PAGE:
• development of simulation skills in the organization;
  • integrating simulation into MSF’s medical humanitarian action;
  • continuing to innovate in simulation in and for MSF.

Developing simulation skills in the organization is key. We provide simulation training and coaching to front-line workers, to mobile teams that travel to the field to support projects, and to people who coordinate, define protocols and strategies. This allows us to take advantage of the benefits of this methodology by using it in different teams and for different purposes in our day-to-day activities. We have also succeeded in training local facilitators and simulationists through the mobile simulation implementers, so that simulation activities can be part of the activities supporting the implementation of project objectives.

Simulation in Action: Innovation and Diverse Applications

Given the contexts and crises to which MSF responds, the MSF Field Simulation program is in a continuous process of innovation in the use and application of simulation, and alignment of simulation best practices with the reality of the context. Through the recreation of a real environment or situations that have happened or may happen in these contexts, individuals, teams, and the organization itself can practice, learn, reflect, design, test, gain understanding of systems and/or human actions, and help define innovative and adapted solutions to the reality of the contexts.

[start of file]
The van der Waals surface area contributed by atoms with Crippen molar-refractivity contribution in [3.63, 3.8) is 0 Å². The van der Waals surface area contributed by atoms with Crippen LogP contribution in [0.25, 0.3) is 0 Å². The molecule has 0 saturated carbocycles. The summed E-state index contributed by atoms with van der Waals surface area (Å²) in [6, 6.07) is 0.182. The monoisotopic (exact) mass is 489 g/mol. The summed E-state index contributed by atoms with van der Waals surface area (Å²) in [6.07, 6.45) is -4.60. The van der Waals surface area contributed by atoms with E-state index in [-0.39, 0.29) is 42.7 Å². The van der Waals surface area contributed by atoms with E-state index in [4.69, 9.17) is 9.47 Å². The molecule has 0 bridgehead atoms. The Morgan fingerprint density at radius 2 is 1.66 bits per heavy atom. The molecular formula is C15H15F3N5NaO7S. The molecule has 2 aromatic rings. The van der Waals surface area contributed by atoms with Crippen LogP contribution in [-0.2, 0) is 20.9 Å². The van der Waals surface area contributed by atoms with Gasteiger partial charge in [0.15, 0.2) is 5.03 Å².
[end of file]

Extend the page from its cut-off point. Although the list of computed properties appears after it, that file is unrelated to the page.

Different types of interventions are carried out to support the MSF medical humanitarian action. Let us discover some of them:

  • Simulation to develop and maintain key competencies: MSF teams must do things or manage, safely for themselves and patients, situations they have never done or managed before.
  • System-focused on-site simulations: in contexts where structures and resources are limited, there is a clear need to analyze real latent safety threats, and how the available systems and processes can provide safe and quality care for both patients and staff.